Freaks, by Kieran Larwood

Kieran Larwood's debut novel Freaks was the 2011 winner of the annual Children's Fiction Competition co-sponsored by the London Times and Chicken House Publishing. I've been following this contest since it started in 2008, and while all of the books they've chosen have been solid, Larwood's novel is my new favorite.

Freaks is an adventure story aimed at 10- to 14-year olds and set in 1850s London—which, thanks to a waste-management system that had no way of dealing with the huge uptick in population after the Industrial Revolution, was arguably the grossest place and time in English history. Larwood's heroine is nine-year-old Sheba the Wolfgirl, the only notable attraction at Grunchgirdle's World of Curiosities. (Apart from Sheba, Grunchgirdle's consists of a two-headed lamb named Flossy and a “mermaid” made of a stuffed squirrel sewn onto a dried carp tail.) When Grunchgirdle decides to retire, he sells Sheba to Mr. Plumpscuttle, a slightly-more successful freakshow proprietor. Plumpscuttle hauls the hirsute little girl off to London, where she meets—and immediately befriends—her fellow freaks: Mama Rat, Gigantus, Monkeyboy, and Sister Moon.

While it boasts an enjoyably fast-paced kids-in-peril plot, Freaks also offers a fair amount of educational value. Larwood explores Victorian England's troubled social conditions (and sewer conditions) with relish, expanding his focus beyond the plight of the titular freaks—the book also discusses “mudlarks” (children who waded through the dangerously sticky mud of the Thames, hunting for valuables), infant mortality rates (50% of children didn't live to see their fifth birthday), and the general state of British drinking water at the time (“raw sewage, with a little mud mixed in for flavor”). Happily, he manages to keep the flow of historical information rolling at a brisk pace, and kids are unlikely to notice that they're picking up a fair bit of history along with the book's collection of goofy one-liners, fantastic characters, and energetic battle scenes.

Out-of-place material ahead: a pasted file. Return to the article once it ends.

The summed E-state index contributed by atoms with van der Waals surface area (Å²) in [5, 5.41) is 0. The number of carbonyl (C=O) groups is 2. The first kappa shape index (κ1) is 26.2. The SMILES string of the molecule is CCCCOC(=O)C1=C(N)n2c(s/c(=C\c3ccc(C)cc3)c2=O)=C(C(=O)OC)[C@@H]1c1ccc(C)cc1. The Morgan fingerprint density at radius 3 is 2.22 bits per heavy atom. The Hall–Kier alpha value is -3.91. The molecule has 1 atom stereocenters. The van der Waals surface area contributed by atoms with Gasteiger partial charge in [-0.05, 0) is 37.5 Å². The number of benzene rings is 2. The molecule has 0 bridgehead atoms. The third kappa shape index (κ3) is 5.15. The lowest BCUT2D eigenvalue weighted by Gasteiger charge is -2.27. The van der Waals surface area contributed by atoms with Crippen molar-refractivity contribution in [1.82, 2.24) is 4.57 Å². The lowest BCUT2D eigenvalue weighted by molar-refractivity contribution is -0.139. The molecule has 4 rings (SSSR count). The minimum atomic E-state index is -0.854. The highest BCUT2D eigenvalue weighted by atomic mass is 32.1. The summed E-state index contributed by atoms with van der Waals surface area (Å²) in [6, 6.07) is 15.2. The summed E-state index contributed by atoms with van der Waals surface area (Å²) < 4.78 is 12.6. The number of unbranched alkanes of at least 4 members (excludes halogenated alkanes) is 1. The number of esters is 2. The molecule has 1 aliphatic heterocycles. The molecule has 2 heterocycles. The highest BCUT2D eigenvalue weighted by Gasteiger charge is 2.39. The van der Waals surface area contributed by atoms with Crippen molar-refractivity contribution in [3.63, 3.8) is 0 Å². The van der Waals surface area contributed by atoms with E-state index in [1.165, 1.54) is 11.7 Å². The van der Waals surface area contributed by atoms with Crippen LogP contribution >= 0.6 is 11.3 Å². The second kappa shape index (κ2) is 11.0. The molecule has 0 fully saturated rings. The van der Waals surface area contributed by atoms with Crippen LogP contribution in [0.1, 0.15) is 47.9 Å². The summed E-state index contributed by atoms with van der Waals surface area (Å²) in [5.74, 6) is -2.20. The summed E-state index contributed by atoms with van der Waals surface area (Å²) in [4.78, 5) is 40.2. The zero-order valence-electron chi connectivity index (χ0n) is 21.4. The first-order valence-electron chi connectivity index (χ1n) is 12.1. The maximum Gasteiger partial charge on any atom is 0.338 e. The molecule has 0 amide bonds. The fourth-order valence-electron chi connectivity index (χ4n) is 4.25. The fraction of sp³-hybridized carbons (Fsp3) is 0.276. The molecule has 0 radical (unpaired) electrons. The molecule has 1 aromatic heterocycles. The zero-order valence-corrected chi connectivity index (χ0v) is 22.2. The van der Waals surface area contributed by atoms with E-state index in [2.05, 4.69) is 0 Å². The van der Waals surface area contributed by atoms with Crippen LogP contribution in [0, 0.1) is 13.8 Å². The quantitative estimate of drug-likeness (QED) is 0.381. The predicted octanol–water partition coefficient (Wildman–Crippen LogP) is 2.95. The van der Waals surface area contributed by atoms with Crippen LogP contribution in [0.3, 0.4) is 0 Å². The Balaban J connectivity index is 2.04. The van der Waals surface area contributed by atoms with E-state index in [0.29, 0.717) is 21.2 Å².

A quick word of warning: Freaks leaves a lot of plot threads dangling. I'm assuming Larwood is planning a sequel, but I don't see any signs of it on Amazon's UK site. (While Freaks was just released here in the States last week, it's been available in England for almost a year, so the author has had some time to get cracking on book two.) Even as a standalone, the first book is tremendous fun, but I'd like it even better if I had some guarantee that Larwood was eventually planning on tidying up all those loose ends.

Review based on publisher-provided copy.
Posted by: Julianka


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